Sitting behind his desk at the Selma Police Department, Police Chief Richard A. Cooper looks at a calendar and counts down the number of days left before his departure.
Chief Cooper recently informed his department he would be retiring effective Friday, August 31st, two days after his 56th birthday.
Born in Portsmouth, Virginia, Cooper moved to Selma at the age of 10. At the age of 14 he was working every day after school in a local grocery store. He graduated from Smithfield Selma High School in 1981 and began working full-time in the grocery store industry making his way up to a Food Lion store manager. It was a great job, but he wanted to give back and do more for his community.
In 1995, Cooper took a $23,000 per year pay cut and joined the Selma Police Department. He began as a patrol officer and was later promoted to sergeant, K-9 handler, and worked in narcotics. Twice he was named the Selma Police Officer of the Year.
He was a Captain in December 2013 when former Chief Charles Bowen retired. Selma town leaders selected Cooper as the new chief. Since then the police department has made numerous changes, all designed to better serve the citizens of Selma.
Under his leadership, the Selma Police Department has become a more professional pro-active department with high morale and a very low turnover rate. The department made their first uniform change in more than 25 years, and nearly half the force, including Cooper, holds advanced law enforcement certifications. Many officers have college degrees.
By the end of September, Selma Police will be the only law enforcement agency in Johnston County where 100 percent of its sworn officers have completed and been certified in Crisis Intervention Training (CIT). Cooper was the first police chief in the county to undergo the training.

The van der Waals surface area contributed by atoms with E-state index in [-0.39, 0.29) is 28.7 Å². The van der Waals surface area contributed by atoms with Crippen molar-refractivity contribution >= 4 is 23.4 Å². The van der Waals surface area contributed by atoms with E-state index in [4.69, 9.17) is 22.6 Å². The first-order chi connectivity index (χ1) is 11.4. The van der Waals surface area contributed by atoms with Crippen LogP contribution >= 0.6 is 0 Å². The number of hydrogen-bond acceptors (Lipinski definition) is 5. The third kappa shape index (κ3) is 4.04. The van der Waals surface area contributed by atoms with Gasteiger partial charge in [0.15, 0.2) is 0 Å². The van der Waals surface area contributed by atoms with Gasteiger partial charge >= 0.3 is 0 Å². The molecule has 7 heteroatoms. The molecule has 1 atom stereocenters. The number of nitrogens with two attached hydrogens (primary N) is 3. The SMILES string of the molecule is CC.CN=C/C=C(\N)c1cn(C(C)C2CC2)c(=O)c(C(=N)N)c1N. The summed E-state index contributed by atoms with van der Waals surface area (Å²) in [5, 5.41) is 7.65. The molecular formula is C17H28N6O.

Cooper applied for and received a grant to purchase new computers and update their training room with state of the art equipment. With a recently approved police K-9, the department has a K-9 on all four patrol shifts, meaning a K-9 officer will be on patrol in Selma 24 hours a day, 7 days a week. And that K-9 can also assist other agencies in Johnston County if needed.
Chief Cooper said he is very proud of his entire department. When he leaves on August 31st, he wants to be remembered for making a difference.
“I hope and feel like I did make a difference. I am going to miss the people I work with and the citizens I see and talk with on a regular basis,” he said. “I have always been dedicated to home and work.”That dedication shows. He has never worked for another law enforcement agency since being hired by Selma Police in 1995.
After Aug. 31st, Chief Cooper doesn’t plan to slow down anytime soon. He plans to look for a full-time job in the grocery store industry. His goal is to work to age 62 and then maybe, just maybe, work part-time.
Richard Cooper is married to his wife, Tammy Cooper, a retired Johnston County Public Schools teacher. They have two sons, Chase, 26, a deputy with the Johnston County Sheriff’s Office, and Christian, 16, a rising Junior at Princeton High School. Cooper and his wife recently purchased a place at the beach and hope to spend their free time enjoying the coast.
Selma Mayor Cheryl Oliver said Chief Cooper will be missed by his fellow officers and the community. “During his tenure as Police Chief, Richard Cooper has desired to have our police force be seen, not just as a town department, but as an integral part of our community. Whenever he has received requests from community organizations and churches to have our officers participate in one of their events, he has responded positively to those requests. In addition to caring about the overall community, he strove to keep morale high within our Police Department. While this is always important, it is particularly needed at this time when police are often viewed negatively across our nation.”
Town Manager Elton Daniels, who was hired in 2017, and says Cooper had been an excellent department head. “Chief Cooper has been great to work with. While I’ve only worked with him for one year, I can honestly say that under his leadership the Selma Police Department has reached new heights and accomplishments. I wish “Coop” well with his future endeavors.”
Daniels said an interim police chief has not been named but said the police force will be in excellent hands with Captains Billy Thomas and Ronald Daniels overseeing day to day operations. “I have 100 percent confidence in their ability to carry the torch — continuing to make Selma a safe place to live, work and play.”
Cooper agrees. “I believe I am leaving Selma in good hands with the command staff and officers which we have.”
The Selma Town Council will honor Chief Cooper at their August 14th monthly meeting.